Along the Rocky Mountain range, there has been a dearth of snow cover. Although insect stress in the forests, and a hot spring that has turned into a hot summer. Therefore the result by late June 2012 was a surplus of smoke from many dangerous. The fires raging across the western United States.
The map above depicts the relative concentration of aerosols in the skies above the continental United States on June 26, 2012. The map was assembled from data acquired by the Ozone Mapper Profiler Suite. And on the new Suomi National Polar-orbiting Partnership (S-NPP) satellite. Also Aerosol are tiny solid and liquid particles that have an outsized impact on weather and climate. And with the highest concentrations in deep red and the lowest in light yellow. The researchers who write “The Smog Blog”—hosted by the University of Maryland–Baltimore County. Therefore noted that much of the smoke in the midsection of the country is likely due to fires. Their reading of various instruments suggest that the aerosols lingering in the atmosphere. And are also finer and smaller than the usual signature for dust. Earlier in the week they noted that western fires were affecting air quality. And as far away as the U.S. East Coast.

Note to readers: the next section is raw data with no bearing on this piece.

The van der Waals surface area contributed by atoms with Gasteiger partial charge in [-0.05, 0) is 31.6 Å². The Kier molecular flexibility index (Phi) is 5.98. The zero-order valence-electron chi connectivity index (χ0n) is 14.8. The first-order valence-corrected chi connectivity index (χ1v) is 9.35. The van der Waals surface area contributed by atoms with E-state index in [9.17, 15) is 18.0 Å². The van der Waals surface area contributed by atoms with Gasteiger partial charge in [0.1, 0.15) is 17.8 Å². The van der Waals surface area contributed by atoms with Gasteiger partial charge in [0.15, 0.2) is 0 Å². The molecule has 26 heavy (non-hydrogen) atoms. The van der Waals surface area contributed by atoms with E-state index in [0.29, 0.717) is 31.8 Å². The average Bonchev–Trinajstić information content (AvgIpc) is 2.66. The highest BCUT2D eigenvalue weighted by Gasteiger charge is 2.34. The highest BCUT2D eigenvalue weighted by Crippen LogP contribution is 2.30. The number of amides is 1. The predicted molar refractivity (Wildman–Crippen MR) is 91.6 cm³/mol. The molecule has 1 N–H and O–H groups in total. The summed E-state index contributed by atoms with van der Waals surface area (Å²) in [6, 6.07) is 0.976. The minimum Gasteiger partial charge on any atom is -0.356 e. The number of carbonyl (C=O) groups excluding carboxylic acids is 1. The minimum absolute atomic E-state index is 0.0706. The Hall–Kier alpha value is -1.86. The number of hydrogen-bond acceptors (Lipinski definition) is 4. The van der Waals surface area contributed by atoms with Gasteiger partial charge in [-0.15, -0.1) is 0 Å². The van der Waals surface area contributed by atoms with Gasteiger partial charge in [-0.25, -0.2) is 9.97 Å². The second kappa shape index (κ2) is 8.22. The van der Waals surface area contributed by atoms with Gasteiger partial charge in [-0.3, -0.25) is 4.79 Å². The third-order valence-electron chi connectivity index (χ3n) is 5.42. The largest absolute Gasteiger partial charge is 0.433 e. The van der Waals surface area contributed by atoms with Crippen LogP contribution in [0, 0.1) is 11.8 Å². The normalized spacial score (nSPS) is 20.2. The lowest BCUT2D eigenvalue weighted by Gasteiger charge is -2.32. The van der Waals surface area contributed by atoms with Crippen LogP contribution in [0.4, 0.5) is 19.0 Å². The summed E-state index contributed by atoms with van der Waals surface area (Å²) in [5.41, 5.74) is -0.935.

NASA image by Jesse Allen, using OMPS data provided courtesy of Colin Seftor (SSAI). Caption by Michael Carlowicz.